Woman recovers her hearing after an ear infection and listens to her grandaughter whisper something in her ear.

An ear infection is the popular name, but it’s medically named otitis media or AOM. Ear infections are very common after a sinus infection or cold and they not only affect children but adults too. Even a bad tooth can cause an ear infection.

If you get an infection in the middle ear you will usually have some hearing loss, but how long will it last? To come up with a complete answer can be fairly complicated. There are quite a few variables to take into consideration. To understand the potential risks, you need to learn more about the damage these infections can cause and how they affect hearing.

What is Otitis Media?

Put simply, otitis media is an infection of the middle ear. Bacteria are the most common cause, but it could be caused by any type of micro-organism.

The principal way in which an infection is defined is by what part of the ear it occurs in. Otitis externa, otherwise known as swimmer’s ear, is an infection of the pinna or outer ear. An inner ear infection, also called labyrinthitis is caused by bacteria in the cochlea.

The space in front of the cochlea but behind the eardrum is known as the middle ear. The membranes of the inner ear are vibrated by three tiny bones called ossicles which are housed in this area. An infection in this part of the ear tends to be very painful because it puts a lot of pressure on the eardrum, often until it breaks. Your failure to hear very well is also because of this pressure. The infectious material accumulates and blocks the ear canal enough to interfere with the movement of sound waves.

A middle ear infection includes the following symptoms:

  • Ear drainage
  • Ear pain
  • Reduced hearing

For most people, hearing returns in time. The ear canal will open up and hearing will come back. This will only happen when the infection is resolved. Sometimes there are complications, though.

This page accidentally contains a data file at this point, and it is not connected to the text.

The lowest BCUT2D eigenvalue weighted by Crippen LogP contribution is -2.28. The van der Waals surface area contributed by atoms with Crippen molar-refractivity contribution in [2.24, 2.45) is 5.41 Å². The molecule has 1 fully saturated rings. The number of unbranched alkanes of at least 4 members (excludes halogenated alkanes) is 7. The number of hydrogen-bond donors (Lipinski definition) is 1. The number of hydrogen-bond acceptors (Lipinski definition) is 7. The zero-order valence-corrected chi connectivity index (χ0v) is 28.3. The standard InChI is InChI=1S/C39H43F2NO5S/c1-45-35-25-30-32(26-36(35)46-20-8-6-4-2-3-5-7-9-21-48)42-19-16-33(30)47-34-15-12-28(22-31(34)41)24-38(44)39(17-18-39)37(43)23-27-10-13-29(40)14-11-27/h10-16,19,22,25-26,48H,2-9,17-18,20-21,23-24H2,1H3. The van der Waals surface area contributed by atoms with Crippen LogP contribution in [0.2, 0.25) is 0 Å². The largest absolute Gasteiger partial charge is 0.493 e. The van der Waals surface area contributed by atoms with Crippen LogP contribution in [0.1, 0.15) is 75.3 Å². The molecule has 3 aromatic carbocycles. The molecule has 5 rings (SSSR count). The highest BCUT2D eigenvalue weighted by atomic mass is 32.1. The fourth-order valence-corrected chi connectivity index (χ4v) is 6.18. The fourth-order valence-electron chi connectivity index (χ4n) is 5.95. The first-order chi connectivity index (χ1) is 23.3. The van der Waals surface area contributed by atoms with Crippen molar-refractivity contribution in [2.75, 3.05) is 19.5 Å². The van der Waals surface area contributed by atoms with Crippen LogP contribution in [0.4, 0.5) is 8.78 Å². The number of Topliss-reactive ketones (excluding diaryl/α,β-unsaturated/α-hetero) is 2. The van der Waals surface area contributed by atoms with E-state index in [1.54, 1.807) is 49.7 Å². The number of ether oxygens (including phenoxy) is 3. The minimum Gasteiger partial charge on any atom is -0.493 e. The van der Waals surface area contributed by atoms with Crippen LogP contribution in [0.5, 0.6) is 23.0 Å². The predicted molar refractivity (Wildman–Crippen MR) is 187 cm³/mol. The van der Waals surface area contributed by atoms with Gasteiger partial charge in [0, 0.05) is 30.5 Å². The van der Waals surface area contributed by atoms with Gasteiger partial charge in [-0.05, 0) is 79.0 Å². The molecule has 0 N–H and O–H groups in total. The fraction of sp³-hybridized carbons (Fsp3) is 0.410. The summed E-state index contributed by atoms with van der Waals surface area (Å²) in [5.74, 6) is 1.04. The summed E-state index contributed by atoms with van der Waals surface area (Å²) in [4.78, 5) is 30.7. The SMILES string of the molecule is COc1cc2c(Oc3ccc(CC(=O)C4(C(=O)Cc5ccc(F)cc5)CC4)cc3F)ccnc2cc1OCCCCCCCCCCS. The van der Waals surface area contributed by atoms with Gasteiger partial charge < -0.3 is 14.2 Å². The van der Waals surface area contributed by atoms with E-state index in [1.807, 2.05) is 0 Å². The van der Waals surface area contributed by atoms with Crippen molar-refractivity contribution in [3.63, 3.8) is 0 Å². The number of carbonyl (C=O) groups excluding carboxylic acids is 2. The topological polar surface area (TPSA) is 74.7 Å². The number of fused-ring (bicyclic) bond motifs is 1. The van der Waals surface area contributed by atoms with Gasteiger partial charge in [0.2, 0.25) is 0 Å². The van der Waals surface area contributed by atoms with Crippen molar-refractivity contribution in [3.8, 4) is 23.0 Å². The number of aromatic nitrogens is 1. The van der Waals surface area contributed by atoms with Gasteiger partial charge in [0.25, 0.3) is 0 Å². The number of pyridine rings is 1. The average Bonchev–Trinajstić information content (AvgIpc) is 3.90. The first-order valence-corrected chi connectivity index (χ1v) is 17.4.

Chronic Ear Infections

The majority of people experience an ear infection at least once in their life. The issues can become chronic for some people and they will keep getting ear infections. Chronic ear infections can lead to problems that mean a more significant and possibly permanent hearing loss, especially if the problem is neglected.

Conductive Hearing Loss Caused by Chronic Ear Infections

Conductive hearing loss can be brought on by repeated ear infections. Which means that the inner ear doesn’t receive sound waves at the proper intensity. The ear has components along the canal that amplify the sound wave so by the time it gets to the tiny hair cells of the inner ear, it is strong enough to cause a vibration. Sometimes something changes along this route and the sound is not correctly amplified. This is called conductive hearing loss.

Bacteria don’t just sit and behave themselves inside the ear when you get an ear infection. The components that amplify sound waves are broken down and eaten by the bacteria. The damage is normally done to the tiny little bones and the eardrum. The bones are very delicate and it doesn’t take much to break them up. These bones will never come back once they are gone. You don’t just get your hearing back once this damage happens. Surgically putting in prosthetic bones is one possible way that a doctor may be able to correct this. The eardrum may have scar tissue after it repairs itself, which can affect its ability to vibrate. Surgery can correct that, also.

This Permanent Hearing Loss Can be Prevented

It’s essential to see a doctor when you think you may have an ear infection. You shouldn’t wait if you want to protect your hearing. Always get chronic ear infection examined by a doctor. More damage is caused by more severe infections. Ear infections normally begin with allergies, sinus infections, and colds so take measures to avoid them. If you are a smoker, now is the right time to stop, too, because smoking increases your risk of having chronic respiratory issues.

If you are still having difficulty hearing after having an ear infection, consult a doctor. It could be possible that you have some damage, but that is not the only thing that causes conductive hearing loss. Hearing aids can be very helpful if you have permanent hearing loss. You can schedule an appointment with a hearing specialist to get more info on hearing aids.